Francis attended the A&M College of Texas (now Texas A&M University) as a member of the class of 1940 majoring in Agricultural Engineering. He graduated from Cadet School at Brooks Field in September 1942 and was commissioned as a Second Lieutenant. He was the pilot on a B-17 named “Little Mike” after his son, Michael. The plane was shot down and the crew, except Lt. Francis, captured. No one in the crew knew what had happened to Lt. Francis. German interrogators told the co-pilot during his interrogation that they had shot Francis. There was some doubt in the co-pilots mind that this happened as the Germans were trying to intimidate them to extract information on the flight. The crew returned to the United States a little over a year after their capture.

Source:  Fields of Honor Database

Thomas Rex Francis is listed on the Tablets of the Missing at Netherlands American Cemetery, Margraten, The Netherlands.

September 13, 1944

Lee White Dodson (pilot on his thirty-fourth mission) and William Conrad Koch (navigator on his first mission), aboard aircraft 43-38213. The target was the Leuna Synthetic Oil Refinery in Merseburg, Germany. The anti-aircraft fire was intense and accurate, with continuously pointed fire and barrage employed. The aircraft was damaged by flak, and was observed going down in flames immediately after bombs away. Later the aircraft was noted to fall apart into three sections (the left wing and tail snapped off). It was afire, went into a spin and a steep dive, and exploded. The pilot and co-pilot were observed slumped over their seats. Two crewmen were killed, five became POWs and Dodson and Koch remained missing in action. The co-pilot, who had been reported slumped over his seat, was blown out of the plane by the explosion and did survive.

Dodson, the pilot, had numerous flak wounds in his left side. He ordered the crew to bail out and then said “Let’s get the hell out of here.” German guards reported that Dodson was found in the wreckage underneath the #2 engine. However, he was burned beyond recognition and his dog tags were missing. The crew member reporting this information believed the guard was entirely truthful as he was shown the dog tags of other crew members.

Koch, the navigator, was apparently unable to exit the aircraft or was knocked unconscious when the plane exploded. The bombardier, who was rendered unconscious and knocked out of the nose by the explosion reported that Koch was just next to him at the time of the explosion. He probably never recovered consciousness or else had his chute torn from him.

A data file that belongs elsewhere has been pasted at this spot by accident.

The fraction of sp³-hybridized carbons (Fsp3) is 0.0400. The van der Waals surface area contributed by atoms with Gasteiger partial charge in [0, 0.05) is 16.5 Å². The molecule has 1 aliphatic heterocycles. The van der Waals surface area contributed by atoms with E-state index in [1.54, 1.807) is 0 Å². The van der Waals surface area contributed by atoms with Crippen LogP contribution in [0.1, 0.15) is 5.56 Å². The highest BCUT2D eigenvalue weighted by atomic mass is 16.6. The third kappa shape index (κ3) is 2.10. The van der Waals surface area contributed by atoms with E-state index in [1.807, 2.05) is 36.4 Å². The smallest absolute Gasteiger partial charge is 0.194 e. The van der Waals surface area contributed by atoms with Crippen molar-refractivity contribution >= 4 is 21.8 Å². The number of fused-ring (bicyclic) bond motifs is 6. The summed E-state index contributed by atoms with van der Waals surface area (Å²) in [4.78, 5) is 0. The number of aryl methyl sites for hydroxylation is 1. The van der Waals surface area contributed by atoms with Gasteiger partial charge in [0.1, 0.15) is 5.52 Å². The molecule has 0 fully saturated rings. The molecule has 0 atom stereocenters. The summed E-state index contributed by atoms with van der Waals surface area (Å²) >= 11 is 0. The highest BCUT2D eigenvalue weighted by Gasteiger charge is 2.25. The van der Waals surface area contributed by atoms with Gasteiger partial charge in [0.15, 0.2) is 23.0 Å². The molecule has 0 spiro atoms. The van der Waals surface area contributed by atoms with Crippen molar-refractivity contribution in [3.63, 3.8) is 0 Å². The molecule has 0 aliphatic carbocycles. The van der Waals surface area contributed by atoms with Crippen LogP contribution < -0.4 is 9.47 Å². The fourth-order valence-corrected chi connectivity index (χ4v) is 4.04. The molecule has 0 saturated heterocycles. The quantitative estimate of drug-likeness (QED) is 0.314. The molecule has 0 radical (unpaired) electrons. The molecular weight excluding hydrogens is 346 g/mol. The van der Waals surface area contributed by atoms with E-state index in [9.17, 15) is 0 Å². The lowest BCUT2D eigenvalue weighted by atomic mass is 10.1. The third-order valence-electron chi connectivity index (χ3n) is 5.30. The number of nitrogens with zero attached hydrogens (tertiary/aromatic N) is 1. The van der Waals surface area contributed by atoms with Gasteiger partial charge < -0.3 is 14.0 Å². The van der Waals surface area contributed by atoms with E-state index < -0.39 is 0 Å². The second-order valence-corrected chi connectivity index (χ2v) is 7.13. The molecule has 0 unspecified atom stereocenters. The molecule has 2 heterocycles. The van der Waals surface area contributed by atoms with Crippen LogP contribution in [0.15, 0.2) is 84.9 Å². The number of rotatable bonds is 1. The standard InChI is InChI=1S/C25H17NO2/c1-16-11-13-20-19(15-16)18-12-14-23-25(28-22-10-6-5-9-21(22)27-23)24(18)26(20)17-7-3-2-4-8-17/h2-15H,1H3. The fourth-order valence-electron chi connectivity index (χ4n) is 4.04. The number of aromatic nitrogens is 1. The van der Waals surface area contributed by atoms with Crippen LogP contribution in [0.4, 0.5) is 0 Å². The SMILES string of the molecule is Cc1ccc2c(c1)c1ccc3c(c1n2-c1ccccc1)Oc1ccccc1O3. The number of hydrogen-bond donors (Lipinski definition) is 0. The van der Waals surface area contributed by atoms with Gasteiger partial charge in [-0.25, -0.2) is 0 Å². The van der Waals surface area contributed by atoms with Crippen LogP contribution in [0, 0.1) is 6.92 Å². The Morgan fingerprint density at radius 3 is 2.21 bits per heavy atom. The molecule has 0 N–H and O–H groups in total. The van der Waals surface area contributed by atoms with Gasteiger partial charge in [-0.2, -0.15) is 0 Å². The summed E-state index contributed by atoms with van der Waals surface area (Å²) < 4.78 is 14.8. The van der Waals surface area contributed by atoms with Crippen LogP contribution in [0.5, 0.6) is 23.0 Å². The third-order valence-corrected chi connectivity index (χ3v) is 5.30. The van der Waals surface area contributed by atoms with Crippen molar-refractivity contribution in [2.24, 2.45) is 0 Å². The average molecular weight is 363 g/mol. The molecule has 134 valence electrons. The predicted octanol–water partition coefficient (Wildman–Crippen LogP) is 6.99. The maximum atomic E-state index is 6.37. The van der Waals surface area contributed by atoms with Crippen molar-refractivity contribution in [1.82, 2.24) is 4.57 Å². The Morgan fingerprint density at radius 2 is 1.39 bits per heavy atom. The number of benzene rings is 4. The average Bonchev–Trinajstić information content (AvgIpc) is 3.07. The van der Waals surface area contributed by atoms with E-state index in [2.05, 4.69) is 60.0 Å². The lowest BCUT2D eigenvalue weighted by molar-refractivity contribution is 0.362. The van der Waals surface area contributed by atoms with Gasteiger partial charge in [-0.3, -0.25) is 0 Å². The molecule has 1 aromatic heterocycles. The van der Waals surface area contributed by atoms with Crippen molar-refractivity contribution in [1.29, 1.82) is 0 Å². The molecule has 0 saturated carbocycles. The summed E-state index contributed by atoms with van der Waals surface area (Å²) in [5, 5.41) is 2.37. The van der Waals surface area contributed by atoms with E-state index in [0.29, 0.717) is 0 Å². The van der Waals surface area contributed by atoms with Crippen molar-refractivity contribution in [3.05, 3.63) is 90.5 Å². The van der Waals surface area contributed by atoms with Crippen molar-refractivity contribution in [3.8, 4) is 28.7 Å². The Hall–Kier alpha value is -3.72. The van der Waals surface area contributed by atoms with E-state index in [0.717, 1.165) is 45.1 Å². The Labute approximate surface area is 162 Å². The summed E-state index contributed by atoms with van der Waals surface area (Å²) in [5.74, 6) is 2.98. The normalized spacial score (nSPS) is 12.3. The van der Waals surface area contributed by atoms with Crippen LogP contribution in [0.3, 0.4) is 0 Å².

Lee Dodson only had one more mission to go to complete his tour. William Koch did not return from his first mission. Lee Dodson and William Koch are listed on the Tablets of the Missing at Henri-Chapelle American Cemetery, Henri-Chapelle, Belgium.

December 27, 1944

Thomas Earl Raught, ball turret gunner on the Elmer Nelson crew, on his thirty-first mission aboard aircraft 42-107083. The target was a bridge in Altenahr, Germany. The aircraft received a direct flak burst two minutes after attacking the secondary target, the railroad marshalling yards in Koblenz, Germany. The burst hit behind the ball turret and completely disengaged the tail assembly. After the tail section broke off, the plane plunged to earth. The aircraft crashed near Mühlbach, Germany, (near Arenburg). Other than Raught, six of the crew were killed and two became POWs. The amount of destruction to the aircraft was described as 99 1/2 percent.

In response to an interrogation form, tail gunner John R. Manicki supplied some information about the mission. He wrote:

About ten minutes after bombs away we were hit with flak in the waist section of the ship, resulting the the outer wing panels dropping off. The pilot, 2nd Lt. Elmer Nelson, did not give the order to abandon ship. A few minutes later, from the result of flak, the plane split in half.

Manicki was thrown clear from the impact and parachuted to safety. During his descent, he saw:

The nose section of the plane was in a dive and traveling at at tremendous rate of speed.

Neither Manicki or the other suvivor, radio operator Anthony Occhino, had any information regarding Thomas Raught’s fate.

Thomas Earl Raught is listed on the Tablets of the Missing at Lorraine American Cemetery, Saint-Avold, France.

To be continued with 384th personnel missing in action on missions in 1945.

© Cindy Farrar Bryan and The Arrowhead Club, 2016